Beekeepers who prefer the look of natural wood can use low-VOC stains and clear exterior-grade polyurethane. Deck stains work particularly well because they’re waterproof and protect the wood from UV rays. Another option for a natural look is to coat the hives with melted beeswax

Tips for Assembling Beehives

Before you paint your beehives, you’ll need to make sure you’ve assembled them correctly. 

You don’t just want to nail or screw your hives together, but reinforce them with high-quality wood glue. Professional carpenters often say that the nails or screws are only used to hold things together until the glue dries.

Before you start gluing and nailing, you’ll need to use a carpenter’s square to make sure that all of your angles line up. If your hive boxes aren’t squared properly, they won’t stack well. You’ll also want to double-check that the handles and frame rests are right-side-up. There’s nothing like finishing a beehive and then realizing that you’ve assembled it upside down.

Protip: If you don’t have a hive stand, get one or make one. Placing your beehives on stands will protect the wood and deter pests.

How to Paint a Beehive

Beehive painting tips

The key to beehive painting is protecting the parts that will be exposed to the elements and leaving the areas that are in contact with the bees natural. Painting the insides of the hive will either cause the bees to leave or waste time chewing off potentially toxic paint and disposing of it. Besides, the bees will protect the inside of the hive for you by coating the walls with propolis.

You’ll need to paint the hives several weeks before you plan to start housing your bees in them. Even if you use low-VOC paint, you’ll still need to give your hives time to off-gas any residual chemicals. You should never attempt to paint a hive with the bees inside. The smell will cause them to vacate the premises or even become ill.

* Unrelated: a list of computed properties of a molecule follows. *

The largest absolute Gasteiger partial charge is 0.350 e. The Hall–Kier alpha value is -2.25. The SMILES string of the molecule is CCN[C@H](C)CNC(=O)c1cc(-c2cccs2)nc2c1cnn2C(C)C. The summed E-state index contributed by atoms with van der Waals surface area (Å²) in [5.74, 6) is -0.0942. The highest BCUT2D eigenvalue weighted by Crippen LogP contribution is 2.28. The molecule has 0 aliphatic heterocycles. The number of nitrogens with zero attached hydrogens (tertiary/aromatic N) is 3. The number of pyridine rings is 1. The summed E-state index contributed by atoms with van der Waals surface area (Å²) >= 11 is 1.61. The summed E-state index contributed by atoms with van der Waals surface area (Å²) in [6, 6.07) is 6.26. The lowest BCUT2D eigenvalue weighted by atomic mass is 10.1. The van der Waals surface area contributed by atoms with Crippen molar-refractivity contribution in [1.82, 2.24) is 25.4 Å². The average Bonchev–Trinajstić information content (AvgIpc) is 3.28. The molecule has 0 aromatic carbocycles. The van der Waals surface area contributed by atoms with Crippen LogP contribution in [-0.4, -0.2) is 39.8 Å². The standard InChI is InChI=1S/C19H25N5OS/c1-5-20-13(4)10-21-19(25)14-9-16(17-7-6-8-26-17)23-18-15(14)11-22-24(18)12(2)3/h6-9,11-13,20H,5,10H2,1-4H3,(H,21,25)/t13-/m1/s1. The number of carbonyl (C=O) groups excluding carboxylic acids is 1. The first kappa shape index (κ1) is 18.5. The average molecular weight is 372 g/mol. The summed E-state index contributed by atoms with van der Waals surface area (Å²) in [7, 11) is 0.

Before you begin painting, clean all the exterior surfaces. If you’re reusing old hives, you’ll need to sand off the old paint and make any necessary repairs. When the surfaces are ready, start painting by applying the exterior primer. Most beekeepers find it easier to paint all the outside corners, seams, and joints first. Pay special attention to the top and bottom boards, which tend to be the first parts to wear out. You may even want to give these areas two coats of primer. 

Allow your primer to dry, preferably overnight. After the primer is completely dry, you can start applying your desired paint colors. If you’re planning to paint an artistic design, you’ll probably want to sketch it with a pencil before painting your hive.

Beehive Painting Quick Guide:

Hive StandPaint it all.Supers or Hive BoxPaint everything but the inside.
Bottom BoardPaint everything but the screen. (If it has one.)FramesNo paint
Entrance ReducerNo paint.Inner CoverNo paint
Slatted RackOnly paint outer areas.Outer CoverOnly paint the outer areas.


Alice is a writer who grew up on a beautiful homestead in rural Old England. She now lives in New England with her fur babies and is on a mission to return to the land for a simpler, greener, and all-round kinder existence.